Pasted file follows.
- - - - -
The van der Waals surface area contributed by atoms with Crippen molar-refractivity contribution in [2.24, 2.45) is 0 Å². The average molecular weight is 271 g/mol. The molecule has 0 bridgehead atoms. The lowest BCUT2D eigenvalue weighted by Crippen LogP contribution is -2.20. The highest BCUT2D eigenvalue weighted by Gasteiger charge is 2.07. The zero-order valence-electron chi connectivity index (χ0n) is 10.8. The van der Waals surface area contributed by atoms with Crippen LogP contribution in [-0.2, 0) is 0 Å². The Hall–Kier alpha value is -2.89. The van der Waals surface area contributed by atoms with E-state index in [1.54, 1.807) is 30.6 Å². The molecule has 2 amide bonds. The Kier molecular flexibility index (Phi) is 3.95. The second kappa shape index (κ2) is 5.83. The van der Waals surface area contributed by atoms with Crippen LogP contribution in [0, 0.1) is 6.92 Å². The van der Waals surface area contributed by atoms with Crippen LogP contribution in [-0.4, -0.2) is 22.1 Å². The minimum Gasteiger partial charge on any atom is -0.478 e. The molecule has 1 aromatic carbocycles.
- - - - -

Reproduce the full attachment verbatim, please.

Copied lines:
The van der Waals surface area contributed by atoms with Crippen molar-refractivity contribution in [2.24, 2.45) is 0 Å². The average molecular weight is 271 g/mol. The molecule has 0 bridgehead atoms. The lowest BCUT2D eigenvalue weighted by Crippen LogP contribution is -2.20. The highest BCUT2D eigenvalue weighted by Gasteiger charge is 2.07. The zero-order valence-electron chi connectivity index (χ0n) is 10.8. The van der Waals surface area contributed by atoms with Crippen LogP contribution in [-0.2, 0) is 0 Å². The Hall–Kier alpha value is -2.89. The van der Waals surface area contributed by atoms with E-state index in [1.54, 1.807) is 30.6 Å². The molecule has 2 amide bonds. The Kier molecular flexibility index (Phi) is 3.95. The second kappa shape index (κ2) is 5.83. The van der Waals surface area contributed by atoms with Crippen LogP contribution in [0, 0.1) is 6.92 Å². The van der Waals surface area contributed by atoms with Crippen LogP contribution in [-0.4, -0.2) is 22.1 Å². The minimum Gasteiger partial charge on any atom is -0.478 e. The molecule has 1 aromatic carbocycles.